Monday, 17 June 2013

Slow, sweet and low down

Second post about the Birdswing project pilot at Garboldisham Primary

Birdsong, as performed, is beautifully incomprehensible: just too high and too fast, too slippery to get a real grip on. To gain a better understanding of birdsong's hidden qualities we must take it slow and low. Then we really begin to hear patterns, rhythm, timbre, textures and subtle variations. Birdsong becomes music.  Many composers down the centuries have been inspired by birdsong, although it's only relatively recently that careful and detailed study has been technically possible.

 In order to simplify that process Cornell Lab of Ornithology have developed Raven:
Raven is a software program for the acquisition, visualization, measurement, and analysis of sounds.

Opera Unlimited/Birdswing have been actively involved in its development. Raven allows the slowing down of birdsong by fixed amounts and plays the result, whilst displaying a moving spectograph of the music as a graphic score. The spectograph on the right shows part of the nightingale's song.
With these twin tools, a little practise and some expert guidance even children as young as seven were able to accurately vocally reproduce the songs of birds. Peter and Liz Cowdrey led the afternoon session, with me adding technical support and throwing some teaching ideas around to see which stuck.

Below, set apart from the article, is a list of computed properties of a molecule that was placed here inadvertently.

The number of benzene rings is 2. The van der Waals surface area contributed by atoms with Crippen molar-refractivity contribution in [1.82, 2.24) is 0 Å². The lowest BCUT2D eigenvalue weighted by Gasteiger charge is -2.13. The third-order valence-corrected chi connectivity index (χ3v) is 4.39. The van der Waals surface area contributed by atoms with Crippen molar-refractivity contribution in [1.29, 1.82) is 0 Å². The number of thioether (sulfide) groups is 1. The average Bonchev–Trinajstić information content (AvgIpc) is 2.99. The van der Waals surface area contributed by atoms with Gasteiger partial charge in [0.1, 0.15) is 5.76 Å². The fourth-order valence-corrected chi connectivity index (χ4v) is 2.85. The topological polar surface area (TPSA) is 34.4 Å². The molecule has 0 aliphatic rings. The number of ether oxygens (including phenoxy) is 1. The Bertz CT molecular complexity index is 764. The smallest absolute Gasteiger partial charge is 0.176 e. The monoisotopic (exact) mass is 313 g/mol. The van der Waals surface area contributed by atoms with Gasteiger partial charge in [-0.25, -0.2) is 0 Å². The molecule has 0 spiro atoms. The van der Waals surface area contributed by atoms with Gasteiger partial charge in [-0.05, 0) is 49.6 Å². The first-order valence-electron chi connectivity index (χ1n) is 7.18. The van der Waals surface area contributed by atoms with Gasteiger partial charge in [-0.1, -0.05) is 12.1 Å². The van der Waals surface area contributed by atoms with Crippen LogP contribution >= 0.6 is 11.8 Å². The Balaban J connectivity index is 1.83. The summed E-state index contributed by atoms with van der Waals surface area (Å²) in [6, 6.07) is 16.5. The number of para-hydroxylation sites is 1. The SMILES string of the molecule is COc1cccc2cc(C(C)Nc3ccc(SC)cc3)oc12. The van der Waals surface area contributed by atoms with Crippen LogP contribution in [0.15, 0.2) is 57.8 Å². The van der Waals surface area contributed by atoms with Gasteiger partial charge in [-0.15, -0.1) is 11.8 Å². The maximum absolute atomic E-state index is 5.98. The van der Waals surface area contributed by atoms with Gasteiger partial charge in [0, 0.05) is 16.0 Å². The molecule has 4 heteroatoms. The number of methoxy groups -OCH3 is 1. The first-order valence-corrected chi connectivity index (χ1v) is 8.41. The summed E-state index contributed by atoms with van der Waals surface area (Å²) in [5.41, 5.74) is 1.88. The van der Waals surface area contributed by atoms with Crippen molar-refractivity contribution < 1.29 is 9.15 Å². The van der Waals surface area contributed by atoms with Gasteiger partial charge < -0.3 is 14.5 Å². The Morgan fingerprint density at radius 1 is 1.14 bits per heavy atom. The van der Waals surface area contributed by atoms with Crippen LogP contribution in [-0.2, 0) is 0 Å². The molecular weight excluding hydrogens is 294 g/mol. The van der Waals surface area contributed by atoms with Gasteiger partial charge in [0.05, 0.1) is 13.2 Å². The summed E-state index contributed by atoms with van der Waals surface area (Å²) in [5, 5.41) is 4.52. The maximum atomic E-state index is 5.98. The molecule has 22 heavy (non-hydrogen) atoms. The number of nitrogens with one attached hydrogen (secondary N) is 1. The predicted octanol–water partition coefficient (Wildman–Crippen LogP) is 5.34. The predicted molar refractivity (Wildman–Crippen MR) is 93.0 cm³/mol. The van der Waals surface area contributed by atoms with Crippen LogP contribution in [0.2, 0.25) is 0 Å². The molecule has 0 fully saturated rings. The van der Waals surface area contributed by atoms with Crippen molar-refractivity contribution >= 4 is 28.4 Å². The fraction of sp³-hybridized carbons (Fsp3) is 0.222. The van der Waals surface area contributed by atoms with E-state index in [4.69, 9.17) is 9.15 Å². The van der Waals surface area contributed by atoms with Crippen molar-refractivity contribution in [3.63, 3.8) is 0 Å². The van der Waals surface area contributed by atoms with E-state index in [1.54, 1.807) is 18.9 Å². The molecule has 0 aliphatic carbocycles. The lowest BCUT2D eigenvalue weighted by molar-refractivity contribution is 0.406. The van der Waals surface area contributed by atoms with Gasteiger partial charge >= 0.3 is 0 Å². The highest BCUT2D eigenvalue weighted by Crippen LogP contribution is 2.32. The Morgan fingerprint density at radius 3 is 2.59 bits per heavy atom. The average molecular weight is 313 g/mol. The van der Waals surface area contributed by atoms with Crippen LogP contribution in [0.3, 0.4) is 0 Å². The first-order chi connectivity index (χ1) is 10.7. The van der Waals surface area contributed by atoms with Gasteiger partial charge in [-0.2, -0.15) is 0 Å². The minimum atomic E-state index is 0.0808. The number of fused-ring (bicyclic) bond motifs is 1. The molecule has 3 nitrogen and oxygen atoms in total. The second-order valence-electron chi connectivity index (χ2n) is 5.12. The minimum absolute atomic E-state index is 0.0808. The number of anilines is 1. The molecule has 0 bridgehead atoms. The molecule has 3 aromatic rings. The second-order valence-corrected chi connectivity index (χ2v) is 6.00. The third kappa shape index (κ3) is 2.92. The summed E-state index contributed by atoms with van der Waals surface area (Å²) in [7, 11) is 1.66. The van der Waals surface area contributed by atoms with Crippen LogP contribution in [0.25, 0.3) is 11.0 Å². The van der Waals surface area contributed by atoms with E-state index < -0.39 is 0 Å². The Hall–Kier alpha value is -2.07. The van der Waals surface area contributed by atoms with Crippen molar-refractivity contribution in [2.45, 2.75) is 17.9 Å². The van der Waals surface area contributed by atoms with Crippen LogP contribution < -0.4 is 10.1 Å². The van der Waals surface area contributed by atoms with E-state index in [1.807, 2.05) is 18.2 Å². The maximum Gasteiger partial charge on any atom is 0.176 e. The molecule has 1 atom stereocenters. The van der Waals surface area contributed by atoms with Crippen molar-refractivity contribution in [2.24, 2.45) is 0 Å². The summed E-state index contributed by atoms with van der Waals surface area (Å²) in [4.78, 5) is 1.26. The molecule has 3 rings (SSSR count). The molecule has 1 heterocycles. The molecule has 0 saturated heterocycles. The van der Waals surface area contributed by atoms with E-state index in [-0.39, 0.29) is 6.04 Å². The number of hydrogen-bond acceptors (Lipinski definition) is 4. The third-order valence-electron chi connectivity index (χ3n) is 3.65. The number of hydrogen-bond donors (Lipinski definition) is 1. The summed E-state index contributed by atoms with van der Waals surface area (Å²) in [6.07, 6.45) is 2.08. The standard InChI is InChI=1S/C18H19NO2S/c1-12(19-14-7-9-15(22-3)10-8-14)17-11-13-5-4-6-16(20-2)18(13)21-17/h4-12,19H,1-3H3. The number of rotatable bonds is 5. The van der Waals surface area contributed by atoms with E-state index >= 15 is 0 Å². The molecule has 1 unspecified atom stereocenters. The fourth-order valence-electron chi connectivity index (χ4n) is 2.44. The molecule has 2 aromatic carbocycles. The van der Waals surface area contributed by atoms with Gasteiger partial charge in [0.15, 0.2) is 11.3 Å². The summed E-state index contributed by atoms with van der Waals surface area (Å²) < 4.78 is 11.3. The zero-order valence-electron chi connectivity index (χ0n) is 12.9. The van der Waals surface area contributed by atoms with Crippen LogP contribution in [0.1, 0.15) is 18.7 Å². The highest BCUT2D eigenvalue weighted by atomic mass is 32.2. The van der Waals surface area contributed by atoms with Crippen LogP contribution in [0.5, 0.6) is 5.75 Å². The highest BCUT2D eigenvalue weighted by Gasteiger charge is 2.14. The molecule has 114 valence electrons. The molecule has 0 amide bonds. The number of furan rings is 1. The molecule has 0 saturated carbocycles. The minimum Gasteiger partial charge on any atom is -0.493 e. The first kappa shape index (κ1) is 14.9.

Image courtesy Nicky Rowbottom

One of my contributions was to record performances using my faithful Blue Snowball mike and Audacity. The Recording below is of children performing the Greenfinches song at 1/10 speed.

Here it is again at 10x the recorded speed

And, just for comparison - the real bird:

Meanwhile Rosie Johnson and Pam Harling-Challis were making video recordings of small groups doing the same thing. Sadly, I can't post their delightful video here because of child protection issues. Suffice it to say there was a near-riot of laughter when the speeded-up videos were played to the whole school on our final afternoon.
Now lest this kind of aural education should seem a little esoteric and irrelevant to the real issues addressing our planet, let me direct you to this report of a TED talk by the eminent wildlife sound recorder Bernie Krause. Pam Harling-Challis sent a link to this earlier on this evening ... prescience?